I invited author, Tom Benson to give us an insight about his latest anthology, Next Steps: and other stories. Here it is. Welcome to this site, Tom.
I’m a multi-genre author who enjoys various writing disciplines, and I’ve found that ideas for short stories are never far away. Combined with this, of course, is the opportunity to create another collection. I understand how difficult it is for indie authors like me to capture and increase an audience. With this in mind, I created my first ‘invitation’ anthology, and ‘Next Steps’is the third of this type.
What came to mind when you saw the title of this article?
Perhaps like many people, you thought of progression in some form, or was that a fleeting idea cast aside as you considered the graphic and the book title?
‘Next Steps: and other stories’is the full title of…
Hey horror fans, check out the interview and insider info into Halloween Land with Kevin J Kennedy. And for those who aren’t familiar with his name, you really want to stay tuned and see why you need to be. Don’t forget to grab your copy today!
Hi Kevin,can you share with us something about Halloween Land that isn’t in the blurb?
Part of me still lives in the 80s and the 90s. The book will appeal to others who feel the same. Movie buffs and gamers will catch some nods that others wont. It’s an undercurrent that runs through the book and different people will pick up on different things.
Are there any secrets from the book (that aren’t in the blurb), you can share with your readers?
The cats and dogs in the book are my three cats in real life and the wee Pomeranian was my wee dog that passed away. He lived to 15.
Can you share a snippet that isn’t in the blurb or excerpt?
They started to move quickly through the now creepy-looking stalls, steeped in shadows, making the carnival appear as if it had been abandoned for years. Suddenly three shapes stepped out in front of them. Wendy let out a gasp, and they both stopped in their tracks. In front of them stood three clowns, Wendy’s worst nightmare. More terrifying for her was that each of these clowns had a carved pumpkin for a face — not make-up to look like a pumpkin — but what actually seemed to be a moving, living, (possibly breathing) pumpkin face. Their mouths were carved exactly as they would be on a pumpkin carved for Halloween, except Wendy and Zak could tell that their teeth were razor sharp. Zak grabbed Wendy’s hand and started running, pulling her with him. They ducked between stalls and rides, moving as fast as they could while trying not to trip on all the electrical cables that were running along the ground. As they moved, they could hear a strained, guttural laughing that sounded like it was coming from the roofs of the stalls above and behind them. As the kids came out between one of the burger bars and a novelty shop, they were both panting hard. Knowing they couldn’t keep running, Wendy looked around for somewhere to hide.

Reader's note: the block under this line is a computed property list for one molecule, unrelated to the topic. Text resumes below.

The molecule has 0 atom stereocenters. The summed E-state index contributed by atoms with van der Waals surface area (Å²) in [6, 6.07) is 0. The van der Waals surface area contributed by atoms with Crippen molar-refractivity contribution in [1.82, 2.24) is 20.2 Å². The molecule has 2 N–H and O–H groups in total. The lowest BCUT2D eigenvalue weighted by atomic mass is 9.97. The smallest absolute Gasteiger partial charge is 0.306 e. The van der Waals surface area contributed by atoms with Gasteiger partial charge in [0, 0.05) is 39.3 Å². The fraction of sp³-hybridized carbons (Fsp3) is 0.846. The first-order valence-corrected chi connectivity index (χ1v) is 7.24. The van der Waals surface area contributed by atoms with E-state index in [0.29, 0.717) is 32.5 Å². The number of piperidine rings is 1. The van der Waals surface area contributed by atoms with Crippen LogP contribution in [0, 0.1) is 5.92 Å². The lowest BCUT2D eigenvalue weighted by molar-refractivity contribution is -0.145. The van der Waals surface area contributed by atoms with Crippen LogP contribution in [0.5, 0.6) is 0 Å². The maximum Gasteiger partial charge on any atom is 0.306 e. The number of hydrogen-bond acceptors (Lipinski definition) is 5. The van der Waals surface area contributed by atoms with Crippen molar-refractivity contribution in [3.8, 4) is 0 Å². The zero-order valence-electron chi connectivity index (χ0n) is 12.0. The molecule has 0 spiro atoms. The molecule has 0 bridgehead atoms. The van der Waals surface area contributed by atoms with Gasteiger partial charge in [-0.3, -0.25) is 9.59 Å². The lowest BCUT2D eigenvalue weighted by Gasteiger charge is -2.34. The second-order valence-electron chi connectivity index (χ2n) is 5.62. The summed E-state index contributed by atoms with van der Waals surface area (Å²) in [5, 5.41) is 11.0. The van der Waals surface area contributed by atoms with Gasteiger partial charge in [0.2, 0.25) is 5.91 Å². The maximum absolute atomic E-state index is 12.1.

If your book was to be made into a movie, who are the celebrities that would star in it?
Difficult one. The main characters are youngsters, and I don’t really know any young actors. I’d have Isla Fisher play the crazy clown lady.
What were the key challenges you faced when writing this book?
I had initially written a short story for one of my early Halloween Anthos. It was about 7000 words. It got mentioned in a lot of reviews and a few people suggested I make it longer. It was even compared to Richard Laymon’s works and he was one of my favourite authors. I started the process of extending it and several times I hit roadblocks. A few times I scraped huge sections but once I got it right in my head it flowed easily.
What was the highlight of writing this book?
Finishing it. Lol. No, I think the highlight was getting to put lots of little personal nods to stuff I love in it. I sometimes put them in short stories, but you can only squeeze one or two in depending on length. I could do more with this without it having a negative effect on the story